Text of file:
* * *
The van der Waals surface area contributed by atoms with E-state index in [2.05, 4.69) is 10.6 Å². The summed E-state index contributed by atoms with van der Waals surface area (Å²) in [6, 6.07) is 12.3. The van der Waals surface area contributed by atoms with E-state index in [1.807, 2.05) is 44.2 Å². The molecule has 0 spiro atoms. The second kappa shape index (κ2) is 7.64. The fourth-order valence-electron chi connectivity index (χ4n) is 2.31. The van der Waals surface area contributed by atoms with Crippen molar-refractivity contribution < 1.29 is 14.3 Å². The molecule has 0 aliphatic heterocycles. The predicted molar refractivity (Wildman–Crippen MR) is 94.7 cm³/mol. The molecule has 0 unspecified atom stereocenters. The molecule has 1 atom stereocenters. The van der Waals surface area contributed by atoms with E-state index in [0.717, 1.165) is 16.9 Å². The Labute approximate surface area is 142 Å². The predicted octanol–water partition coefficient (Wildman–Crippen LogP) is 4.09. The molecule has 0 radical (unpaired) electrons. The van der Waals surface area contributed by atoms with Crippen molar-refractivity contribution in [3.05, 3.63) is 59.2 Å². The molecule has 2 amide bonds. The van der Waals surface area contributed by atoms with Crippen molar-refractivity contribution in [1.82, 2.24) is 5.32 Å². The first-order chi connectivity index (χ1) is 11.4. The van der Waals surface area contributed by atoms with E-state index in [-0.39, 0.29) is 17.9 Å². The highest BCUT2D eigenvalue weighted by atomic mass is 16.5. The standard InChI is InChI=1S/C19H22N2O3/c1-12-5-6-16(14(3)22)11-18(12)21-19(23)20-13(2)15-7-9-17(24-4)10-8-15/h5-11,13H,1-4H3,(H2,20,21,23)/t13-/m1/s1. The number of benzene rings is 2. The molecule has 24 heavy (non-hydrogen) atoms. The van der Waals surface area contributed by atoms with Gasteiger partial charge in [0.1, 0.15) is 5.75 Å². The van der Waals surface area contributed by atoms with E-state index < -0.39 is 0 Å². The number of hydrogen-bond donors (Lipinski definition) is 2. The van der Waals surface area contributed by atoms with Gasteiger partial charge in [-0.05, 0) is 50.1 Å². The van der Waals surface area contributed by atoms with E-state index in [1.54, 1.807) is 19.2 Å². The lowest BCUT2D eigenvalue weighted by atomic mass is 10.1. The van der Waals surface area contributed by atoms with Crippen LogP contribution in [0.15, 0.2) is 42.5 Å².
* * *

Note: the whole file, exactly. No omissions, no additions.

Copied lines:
The van der Waals surface area contributed by atoms with E-state index in [2.05, 4.69) is 10.6 Å². The summed E-state index contributed by atoms with van der Waals surface area (Å²) in [6, 6.07) is 12.3. The van der Waals surface area contributed by atoms with E-state index in [1.807, 2.05) is 44.2 Å². The molecule has 0 spiro atoms. The second kappa shape index (κ2) is 7.64. The fourth-order valence-electron chi connectivity index (χ4n) is 2.31. The van der Waals surface area contributed by atoms with Crippen molar-refractivity contribution < 1.29 is 14.3 Å². The molecule has 0 aliphatic heterocycles. The predicted molar refractivity (Wildman–Crippen MR) is 94.7 cm³/mol. The molecule has 0 unspecified atom stereocenters. The molecule has 1 atom stereocenters. The van der Waals surface area contributed by atoms with E-state index in [0.717, 1.165) is 16.9 Å². The Labute approximate surface area is 142 Å². The predicted octanol–water partition coefficient (Wildman–Crippen LogP) is 4.09. The molecule has 0 radical (unpaired) electrons. The van der Waals surface area contributed by atoms with Crippen molar-refractivity contribution in [3.05, 3.63) is 59.2 Å². The molecule has 2 amide bonds. The van der Waals surface area contributed by atoms with Crippen molar-refractivity contribution in [1.82, 2.24) is 5.32 Å². The first-order chi connectivity index (χ1) is 11.4. The van der Waals surface area contributed by atoms with E-state index in [-0.39, 0.29) is 17.9 Å². The highest BCUT2D eigenvalue weighted by atomic mass is 16.5. The standard InChI is InChI=1S/C19H22N2O3/c1-12-5-6-16(14(3)22)11-18(12)21-19(23)20-13(2)15-7-9-17(24-4)10-8-15/h5-11,13H,1-4H3,(H2,20,21,23)/t13-/m1/s1. The number of benzene rings is 2. The molecule has 24 heavy (non-hydrogen) atoms. The van der Waals surface area contributed by atoms with Gasteiger partial charge in [0.1, 0.15) is 5.75 Å². The van der Waals surface area contributed by atoms with E-state index < -0.39 is 0 Å². The number of hydrogen-bond donors (Lipinski definition) is 2. The van der Waals surface area contributed by atoms with Gasteiger partial charge in [-0.05, 0) is 50.1 Å². The van der Waals surface area contributed by atoms with E-state index in [1.54, 1.807) is 19.2 Å². The lowest BCUT2D eigenvalue weighted by atomic mass is 10.1. The van der Waals surface area contributed by atoms with Crippen LogP contribution in [0.15, 0.2) is 42.5 Å².